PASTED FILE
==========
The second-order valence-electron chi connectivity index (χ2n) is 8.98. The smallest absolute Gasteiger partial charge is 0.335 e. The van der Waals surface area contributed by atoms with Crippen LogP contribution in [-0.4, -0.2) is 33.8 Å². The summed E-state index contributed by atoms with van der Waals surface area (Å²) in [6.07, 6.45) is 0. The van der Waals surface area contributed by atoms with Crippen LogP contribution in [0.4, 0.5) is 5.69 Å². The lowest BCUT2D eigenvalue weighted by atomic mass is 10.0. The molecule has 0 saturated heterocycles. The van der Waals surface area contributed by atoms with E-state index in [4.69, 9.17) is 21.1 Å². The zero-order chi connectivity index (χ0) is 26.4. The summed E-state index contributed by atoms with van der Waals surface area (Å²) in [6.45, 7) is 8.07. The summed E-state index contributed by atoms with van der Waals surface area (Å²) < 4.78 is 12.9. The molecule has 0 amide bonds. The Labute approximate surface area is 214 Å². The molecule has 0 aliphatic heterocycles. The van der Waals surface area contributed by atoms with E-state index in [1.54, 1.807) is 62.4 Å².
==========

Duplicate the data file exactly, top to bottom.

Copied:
The second-order valence-electron chi connectivity index (χ2n) is 8.98. The smallest absolute Gasteiger partial charge is 0.335 e. The van der Waals surface area contributed by atoms with Crippen LogP contribution in [-0.4, -0.2) is 33.8 Å². The summed E-state index contributed by atoms with van der Waals surface area (Å²) in [6.07, 6.45) is 0. The van der Waals surface area contributed by atoms with Crippen LogP contribution in [0.4, 0.5) is 5.69 Å². The lowest BCUT2D eigenvalue weighted by atomic mass is 10.0. The molecule has 0 saturated heterocycles. The van der Waals surface area contributed by atoms with E-state index in [4.69, 9.17) is 21.1 Å². The zero-order chi connectivity index (χ0) is 26.4. The summed E-state index contributed by atoms with van der Waals surface area (Å²) in [6.45, 7) is 8.07. The summed E-state index contributed by atoms with van der Waals surface area (Å²) < 4.78 is 12.9. The molecule has 0 amide bonds. The Labute approximate surface area is 214 Å². The molecule has 0 aliphatic heterocycles. The van der Waals surface area contributed by atoms with E-state index in [1.54, 1.807) is 62.4 Å².